Monday, 21 October 2013

Hinkley C go-ahead

The UK headlines today are full of the news that a new nuclear plant will be built at the site of the existing Hinkley Point power station in Somerset.  The news media seem largely to have concentrated on the joint political aspects of the fact that it is being built by the French state (via their EDF operation) with major investment from the Chinese state, and on the fact that the deal promises a minimum price that the National Grid will buy the energy at - which is around twice the current wholesale price. 

On the latter point, I don't really know if that is a good deal or not.  As I understand it, that price is not index-linked, so it is a long-term gamble on the side of both participants in the deal.  Presumably a UK civil servant, the Chinese government and someone at EDF all think it is a good enough deal to go ahead.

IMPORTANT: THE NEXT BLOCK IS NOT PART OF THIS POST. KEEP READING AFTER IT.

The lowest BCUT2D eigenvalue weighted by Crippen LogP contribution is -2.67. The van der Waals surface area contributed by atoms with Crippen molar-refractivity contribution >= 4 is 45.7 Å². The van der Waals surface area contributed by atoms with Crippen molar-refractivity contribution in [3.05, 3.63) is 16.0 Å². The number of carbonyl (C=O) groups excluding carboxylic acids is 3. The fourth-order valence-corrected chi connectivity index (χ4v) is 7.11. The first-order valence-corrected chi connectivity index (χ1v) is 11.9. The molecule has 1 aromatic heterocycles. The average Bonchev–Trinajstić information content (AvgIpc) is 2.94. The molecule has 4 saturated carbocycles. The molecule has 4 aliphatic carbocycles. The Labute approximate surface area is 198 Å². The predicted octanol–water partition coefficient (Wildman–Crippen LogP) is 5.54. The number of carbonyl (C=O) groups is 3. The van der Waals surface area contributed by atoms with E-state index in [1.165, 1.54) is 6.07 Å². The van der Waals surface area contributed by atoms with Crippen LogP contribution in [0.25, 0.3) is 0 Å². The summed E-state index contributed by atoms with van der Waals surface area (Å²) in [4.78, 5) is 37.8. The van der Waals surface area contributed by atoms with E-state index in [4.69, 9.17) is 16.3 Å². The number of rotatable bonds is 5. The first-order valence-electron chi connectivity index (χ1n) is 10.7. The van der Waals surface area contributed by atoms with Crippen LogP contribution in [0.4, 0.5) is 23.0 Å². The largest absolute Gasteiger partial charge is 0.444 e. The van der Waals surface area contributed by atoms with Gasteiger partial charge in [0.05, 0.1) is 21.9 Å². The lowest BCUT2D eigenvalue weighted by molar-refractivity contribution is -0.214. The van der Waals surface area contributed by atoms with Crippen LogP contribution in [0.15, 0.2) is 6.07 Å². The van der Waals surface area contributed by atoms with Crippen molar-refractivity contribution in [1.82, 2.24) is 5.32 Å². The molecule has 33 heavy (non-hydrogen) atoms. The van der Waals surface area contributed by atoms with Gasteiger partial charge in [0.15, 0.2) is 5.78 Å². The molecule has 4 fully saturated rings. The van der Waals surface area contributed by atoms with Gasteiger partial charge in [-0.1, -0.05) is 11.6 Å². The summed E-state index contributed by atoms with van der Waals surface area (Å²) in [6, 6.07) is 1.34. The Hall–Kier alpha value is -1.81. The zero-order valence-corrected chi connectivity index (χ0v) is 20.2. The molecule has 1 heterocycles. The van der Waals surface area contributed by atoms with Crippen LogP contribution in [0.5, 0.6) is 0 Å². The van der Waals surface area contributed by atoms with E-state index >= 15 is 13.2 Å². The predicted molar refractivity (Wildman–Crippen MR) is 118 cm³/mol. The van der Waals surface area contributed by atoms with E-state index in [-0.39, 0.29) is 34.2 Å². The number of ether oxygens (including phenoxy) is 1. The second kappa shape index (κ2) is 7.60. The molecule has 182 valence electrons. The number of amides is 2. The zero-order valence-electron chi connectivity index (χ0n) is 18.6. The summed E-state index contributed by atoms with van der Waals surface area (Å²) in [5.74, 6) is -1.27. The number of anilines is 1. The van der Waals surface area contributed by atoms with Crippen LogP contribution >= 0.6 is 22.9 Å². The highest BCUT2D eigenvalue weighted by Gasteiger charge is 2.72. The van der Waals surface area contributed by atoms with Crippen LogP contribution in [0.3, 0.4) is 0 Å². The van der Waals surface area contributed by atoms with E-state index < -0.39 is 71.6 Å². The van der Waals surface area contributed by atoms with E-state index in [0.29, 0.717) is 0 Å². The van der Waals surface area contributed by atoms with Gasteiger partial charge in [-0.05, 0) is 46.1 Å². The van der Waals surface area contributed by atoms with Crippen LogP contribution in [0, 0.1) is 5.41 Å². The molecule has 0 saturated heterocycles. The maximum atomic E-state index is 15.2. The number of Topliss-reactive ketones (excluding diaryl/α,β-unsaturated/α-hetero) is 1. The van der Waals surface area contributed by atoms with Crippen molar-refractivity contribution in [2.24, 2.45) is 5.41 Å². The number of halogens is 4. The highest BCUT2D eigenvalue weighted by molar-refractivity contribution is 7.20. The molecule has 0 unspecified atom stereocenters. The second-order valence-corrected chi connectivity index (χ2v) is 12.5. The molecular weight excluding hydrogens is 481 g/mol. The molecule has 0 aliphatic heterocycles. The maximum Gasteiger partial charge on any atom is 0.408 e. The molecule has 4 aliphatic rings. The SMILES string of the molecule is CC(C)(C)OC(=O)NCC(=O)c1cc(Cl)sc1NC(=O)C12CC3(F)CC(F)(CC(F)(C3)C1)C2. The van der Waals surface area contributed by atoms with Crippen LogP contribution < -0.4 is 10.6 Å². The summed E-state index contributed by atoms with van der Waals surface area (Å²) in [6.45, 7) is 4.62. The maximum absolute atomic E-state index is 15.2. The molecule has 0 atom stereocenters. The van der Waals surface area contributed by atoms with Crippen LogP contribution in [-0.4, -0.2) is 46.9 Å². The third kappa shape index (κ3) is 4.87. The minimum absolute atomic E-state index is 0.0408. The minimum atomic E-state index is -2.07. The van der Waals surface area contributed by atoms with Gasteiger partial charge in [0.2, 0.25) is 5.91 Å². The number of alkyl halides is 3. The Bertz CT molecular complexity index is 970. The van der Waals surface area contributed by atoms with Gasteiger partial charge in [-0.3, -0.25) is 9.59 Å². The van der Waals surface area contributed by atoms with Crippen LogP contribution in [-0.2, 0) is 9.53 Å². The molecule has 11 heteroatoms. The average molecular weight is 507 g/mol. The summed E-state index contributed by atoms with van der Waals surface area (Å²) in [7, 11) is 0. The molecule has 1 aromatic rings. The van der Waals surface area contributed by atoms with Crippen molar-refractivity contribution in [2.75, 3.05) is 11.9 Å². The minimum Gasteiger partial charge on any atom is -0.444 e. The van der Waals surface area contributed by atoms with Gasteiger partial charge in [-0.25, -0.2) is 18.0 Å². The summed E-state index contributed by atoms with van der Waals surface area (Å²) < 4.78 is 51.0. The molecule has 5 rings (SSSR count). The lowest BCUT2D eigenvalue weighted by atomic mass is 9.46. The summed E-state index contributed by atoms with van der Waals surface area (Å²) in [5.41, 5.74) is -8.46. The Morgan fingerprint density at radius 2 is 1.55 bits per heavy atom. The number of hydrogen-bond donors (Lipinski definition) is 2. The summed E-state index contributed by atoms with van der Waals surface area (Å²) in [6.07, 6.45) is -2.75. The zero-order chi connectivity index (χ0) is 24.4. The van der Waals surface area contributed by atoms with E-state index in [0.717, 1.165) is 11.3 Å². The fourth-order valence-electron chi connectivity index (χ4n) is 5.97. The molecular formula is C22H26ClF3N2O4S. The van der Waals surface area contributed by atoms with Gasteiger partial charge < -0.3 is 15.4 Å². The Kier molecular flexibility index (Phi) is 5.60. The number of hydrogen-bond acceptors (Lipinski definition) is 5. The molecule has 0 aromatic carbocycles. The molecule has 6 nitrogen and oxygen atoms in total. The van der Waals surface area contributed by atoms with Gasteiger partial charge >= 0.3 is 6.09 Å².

As for the fact that the contract has gone overseas - well, it has long been government nuclear policy, and no-one should be surprised.  Perhaps most worthy of recording is that on the Today program on Radio 4 this morning, the Energy Secretary Ed Davey said that with investment in UK nuclear education and training, the next nuclear build would be a UK design, not a French one.  I won't hold my breath on that, but it would be nice to see.

Frustratingly the government are proud of the fact that this is "the first time nuclear power stations in this country will be built without money from the British taxpayer."  That might be nice if it were not for the fact that it is the British taxpayer who will be paying for the electricity, with the profits going to the French and Chinese taxpayer.  Why is that something that a government minister should be crowing about?  Of course, the quote above was from Ed Davey, who is a Liberal Democrat.  If a Conservative were giving their opinion, the "British taxpayer" would have read "hardworking (sic) British taxpayer".